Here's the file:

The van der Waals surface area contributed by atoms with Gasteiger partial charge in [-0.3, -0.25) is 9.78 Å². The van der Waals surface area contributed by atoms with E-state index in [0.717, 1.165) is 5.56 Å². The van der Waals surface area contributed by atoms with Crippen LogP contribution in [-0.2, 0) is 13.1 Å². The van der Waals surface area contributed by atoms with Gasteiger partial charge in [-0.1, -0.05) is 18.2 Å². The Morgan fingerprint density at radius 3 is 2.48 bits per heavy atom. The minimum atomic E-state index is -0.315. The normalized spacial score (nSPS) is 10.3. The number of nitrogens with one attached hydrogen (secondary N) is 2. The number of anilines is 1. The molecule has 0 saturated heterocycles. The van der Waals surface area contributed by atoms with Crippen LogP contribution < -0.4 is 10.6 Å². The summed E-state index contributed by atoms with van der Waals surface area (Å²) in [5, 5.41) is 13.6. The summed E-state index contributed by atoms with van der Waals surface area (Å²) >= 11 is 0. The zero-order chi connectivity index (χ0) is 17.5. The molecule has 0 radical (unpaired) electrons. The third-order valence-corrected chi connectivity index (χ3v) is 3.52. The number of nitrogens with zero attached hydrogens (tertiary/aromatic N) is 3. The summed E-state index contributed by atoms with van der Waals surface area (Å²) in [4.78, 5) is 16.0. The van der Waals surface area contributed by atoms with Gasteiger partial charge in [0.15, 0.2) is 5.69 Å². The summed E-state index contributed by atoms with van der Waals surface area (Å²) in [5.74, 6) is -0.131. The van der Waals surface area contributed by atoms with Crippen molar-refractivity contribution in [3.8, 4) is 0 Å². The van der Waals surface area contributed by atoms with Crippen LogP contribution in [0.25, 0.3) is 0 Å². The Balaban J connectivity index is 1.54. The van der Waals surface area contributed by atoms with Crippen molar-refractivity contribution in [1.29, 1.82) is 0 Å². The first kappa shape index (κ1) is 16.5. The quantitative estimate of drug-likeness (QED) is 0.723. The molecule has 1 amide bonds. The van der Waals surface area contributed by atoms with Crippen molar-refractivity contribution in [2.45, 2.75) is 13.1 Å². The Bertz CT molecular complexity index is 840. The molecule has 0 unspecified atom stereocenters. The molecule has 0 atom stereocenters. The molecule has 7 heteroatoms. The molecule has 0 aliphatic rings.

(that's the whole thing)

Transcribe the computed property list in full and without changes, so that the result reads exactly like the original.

The van der Waals surface area contributed by atoms with Gasteiger partial charge in [-0.3, -0.25) is 9.78 Å². The van der Waals surface area contributed by atoms with E-state index in [0.717, 1.165) is 5.56 Å². The van der Waals surface area contributed by atoms with Crippen LogP contribution in [-0.2, 0) is 13.1 Å². The van der Waals surface area contributed by atoms with Gasteiger partial charge in [-0.1, -0.05) is 18.2 Å². The Morgan fingerprint density at radius 3 is 2.48 bits per heavy atom. The minimum atomic E-state index is -0.315. The normalized spacial score (nSPS) is 10.3. The number of nitrogens with one attached hydrogen (secondary N) is 2. The number of anilines is 1. The molecule has 0 saturated heterocycles. The van der Waals surface area contributed by atoms with Crippen LogP contribution < -0.4 is 10.6 Å². The summed E-state index contributed by atoms with van der Waals surface area (Å²) in [5, 5.41) is 13.6. The summed E-state index contributed by atoms with van der Waals surface area (Å²) >= 11 is 0. The zero-order chi connectivity index (χ0) is 17.5. The molecule has 0 radical (unpaired) electrons. The third-order valence-corrected chi connectivity index (χ3v) is 3.52. The number of nitrogens with zero attached hydrogens (tertiary/aromatic N) is 3. The summed E-state index contributed by atoms with van der Waals surface area (Å²) in [4.78, 5) is 16.0. The van der Waals surface area contributed by atoms with Gasteiger partial charge in [0.15, 0.2) is 5.69 Å². The summed E-state index contributed by atoms with van der Waals surface area (Å²) in [5.74, 6) is -0.131. The van der Waals surface area contributed by atoms with Crippen molar-refractivity contribution in [3.8, 4) is 0 Å². The van der Waals surface area contributed by atoms with Crippen LogP contribution in [0.25, 0.3) is 0 Å². The Balaban J connectivity index is 1.54. The van der Waals surface area contributed by atoms with Crippen molar-refractivity contribution in [1.29, 1.82) is 0 Å². The first kappa shape index (κ1) is 16.5. The quantitative estimate of drug-likeness (QED) is 0.723. The molecule has 1 amide bonds. The van der Waals surface area contributed by atoms with Crippen molar-refractivity contribution in [2.45, 2.75) is 13.1 Å². The Bertz CT molecular complexity index is 840. The molecule has 0 unspecified atom stereocenters. The molecule has 0 atom stereocenters. The molecule has 7 heteroatoms. The molecule has 0 aliphatic rings.